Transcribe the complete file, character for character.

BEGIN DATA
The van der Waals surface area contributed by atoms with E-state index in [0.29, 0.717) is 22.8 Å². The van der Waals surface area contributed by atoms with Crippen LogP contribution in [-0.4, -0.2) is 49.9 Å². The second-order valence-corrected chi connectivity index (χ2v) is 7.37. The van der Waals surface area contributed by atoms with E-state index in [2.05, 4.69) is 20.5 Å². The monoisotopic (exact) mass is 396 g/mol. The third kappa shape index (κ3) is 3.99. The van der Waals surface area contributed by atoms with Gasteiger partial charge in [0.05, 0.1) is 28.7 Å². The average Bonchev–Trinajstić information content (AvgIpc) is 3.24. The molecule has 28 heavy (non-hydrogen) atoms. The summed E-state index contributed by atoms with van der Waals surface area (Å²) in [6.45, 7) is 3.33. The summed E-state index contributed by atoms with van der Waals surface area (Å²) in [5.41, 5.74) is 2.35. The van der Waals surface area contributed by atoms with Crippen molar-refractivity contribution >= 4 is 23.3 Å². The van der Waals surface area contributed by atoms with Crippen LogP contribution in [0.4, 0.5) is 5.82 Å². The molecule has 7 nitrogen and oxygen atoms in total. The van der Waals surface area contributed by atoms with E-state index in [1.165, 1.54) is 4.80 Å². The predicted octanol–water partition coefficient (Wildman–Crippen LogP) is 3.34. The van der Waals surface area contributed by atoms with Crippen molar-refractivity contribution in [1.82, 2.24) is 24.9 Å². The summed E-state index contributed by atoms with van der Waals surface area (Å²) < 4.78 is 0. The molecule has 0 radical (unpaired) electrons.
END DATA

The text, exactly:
The van der Waals surface area contributed by atoms with E-state index in [0.29, 0.717) is 22.8 Å². The van der Waals surface area contributed by atoms with Crippen LogP contribution in [-0.4, -0.2) is 49.9 Å². The second-order valence-corrected chi connectivity index (χ2v) is 7.37. The van der Waals surface area contributed by atoms with E-state index in [2.05, 4.69) is 20.5 Å². The monoisotopic (exact) mass is 396 g/mol. The third kappa shape index (κ3) is 3.99. The van der Waals surface area contributed by atoms with Gasteiger partial charge in [0.05, 0.1) is 28.7 Å². The average Bonchev–Trinajstić information content (AvgIpc) is 3.24. The molecule has 28 heavy (non-hydrogen) atoms. The summed E-state index contributed by atoms with van der Waals surface area (Å²) in [6.45, 7) is 3.33. The summed E-state index contributed by atoms with van der Waals surface area (Å²) in [5.41, 5.74) is 2.35. The van der Waals surface area contributed by atoms with Crippen molar-refractivity contribution >= 4 is 23.3 Å². The van der Waals surface area contributed by atoms with Crippen LogP contribution in [0.4, 0.5) is 5.82 Å². The molecule has 7 nitrogen and oxygen atoms in total. The van der Waals surface area contributed by atoms with E-state index in [1.165, 1.54) is 4.80 Å². The predicted octanol–water partition coefficient (Wildman–Crippen LogP) is 3.34. The van der Waals surface area contributed by atoms with Crippen molar-refractivity contribution in [1.82, 2.24) is 24.9 Å². The summed E-state index contributed by atoms with van der Waals surface area (Å²) < 4.78 is 0. The molecule has 0 radical (unpaired) electrons.